Remember, the teen years are not easy. Aside from dealing with all the physical changes taking place in their bodies, they also have a lot of other things to deal with including social pressures and academic challenges. Make sure you don't write off all bad behavior as normal. Sometimes there might be something bigger going on.

Don't Be Afraid to Be Disliked

One of the biggest responsibilities of parenthood is helping to mold your teen into a responsible, caring adult. Sometimes the result is that your teen does not like you. But that is OK. It is very important that you be a parent first and focus on guiding your teen into doing what is right in the world around her. 

Too many times, parents place too much emphasis on being liked by their teen or being the cool parent. Your child may not always agree with your decisions and she may not always like you, but in the end, if you embrace your role as the parent, she will respect you for making the tough calls and keeping her safe.

Things can get ugly very quickly when parents focus on being their teen's friend instead of their parent. Remember, your teen has plenty of friends, but only you can fill the role of parent.

Keep Your Cool

 It can be hard to remain calm when your teen insults your hair or your music or responds to you in a snippy voice. But if you take the bait and engage in a yelling match, things with your teen will spiral out of hand very quickly.

Instead, take a deep breath before saying anything. Even walking away for a few minutes to calm down can be helpful. The point is that you do not want to stoop to your teen's level and engage in a yelling match filled with smart remarks, name-calling, and hurtful words. 

Remember, teens often do not recognize that they are being hurtful. As a result, when you respond in a calm manner, you can diffuse the situation before it gets out of hand. You can still hold your teen accountable for being disrespectful but there is no reason for you to be disrespectful too. 

Loosen Your Grip

Remember, that it is healthy for your teen to take reasonable risks and make mistakes. This is part of the learning process. So while it may make you nervous to allow your 17-year-old to drive into the city for a concert, if she has proven she is a responsible driver and has a good plan in place, it might be acceptable to let her go.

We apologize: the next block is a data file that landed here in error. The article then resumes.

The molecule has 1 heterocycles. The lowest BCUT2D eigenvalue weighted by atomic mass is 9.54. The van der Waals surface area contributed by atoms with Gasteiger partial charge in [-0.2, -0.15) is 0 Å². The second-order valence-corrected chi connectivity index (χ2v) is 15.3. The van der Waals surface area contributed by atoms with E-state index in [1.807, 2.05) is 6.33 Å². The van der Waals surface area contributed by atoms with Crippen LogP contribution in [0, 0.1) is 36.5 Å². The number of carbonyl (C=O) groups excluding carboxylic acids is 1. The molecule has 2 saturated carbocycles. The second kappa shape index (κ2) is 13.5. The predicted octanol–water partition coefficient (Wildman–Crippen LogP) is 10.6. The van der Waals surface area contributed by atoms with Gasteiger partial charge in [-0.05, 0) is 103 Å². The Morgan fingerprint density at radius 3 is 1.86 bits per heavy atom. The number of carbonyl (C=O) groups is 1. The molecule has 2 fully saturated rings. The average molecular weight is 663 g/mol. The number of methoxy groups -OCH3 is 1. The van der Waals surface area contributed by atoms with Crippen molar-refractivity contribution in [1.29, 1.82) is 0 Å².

Too many times parents make the mistake of tightening their grip on their teens and try to control their every move. When this happens, it almost always leads to rebellion.

Even if you disagree with your teen's suggestions or ideas, be sure you are respectful. Listen to what she has to say without lecturing.

For instance, you can say, "I am impressed with how you have worked out a plan for driving three hours away for a baseball game, but I still don't think it is a good idea." What's more, if you do give your teen some freedom and she messes up, do not slip into "I told-you-so" mode. Simply state the facts and move on. There is a very good chance she has already learned her lesson. 

Embrace Your New Independence

As teens get older, they tend to want more privacy. They may even share less information with you than they did before. As long as she is healthy, doing well in school, and does not show any signs of depression or substance abuse, a little bit of space between you and your teen is healthy. Teens need the freedom to make their own plans, choose their own friends, and think their own thoughts.

This distance between you and your teen can cause you to feel insecure at times. On the one hand, you are happy she is becoming more independent and responsible but on the other hand, you are sad that she seems to be growing away from you.

To help cope with the emptiness you are feeling, focus on non-parenting activities that you find fulfilling. You also should do things that make you happy like going for a walk, reading a good book, seeing a movie with a friend, or grabbing a quiet dinner with your spouse.

A Word From Verywell

The teen years are filled with challenges unlike anything you have ever experienced. But they also can be some of the most rewarding years of parenting. While it is true that dealing with your teen's need for independence can cause headaches, there is nothing more rewarding than watching your teen establish her identity and embrace who she is.

Yes, the teen years can be difficult, but don't let those challenges keep you from watching your teen develop into the person she was meant to be.

2 Sources
Verywell Family uses only high-quality sources, including peer-reviewed studies, to support the facts within our articles. Read our editorial process to learn more about how we fact-check and keep our content accurate, reliable, and trustworthy.
  1. Szwedo DE, Hessel ET, Loeb EL, Hafen CA, Allen JP. Adolescent support seeking as a path to adult functional independenceDev Psychol. 2017;53(5):949-961. doi:10.1037/dev0000277

  2. Kobak R, Abbott C, Zisk A, Bounoua N. Adapting to the changing needs of adolescents: parenting practices and challenges to sensitive attunementCurr Opin Psychol. 2017;15:137-142. doi:10.1016/j.copsyc.2017.02.018

Additional Reading

By Sherri Gordon
Sherri Gordon is a published author and a bullying prevention expert.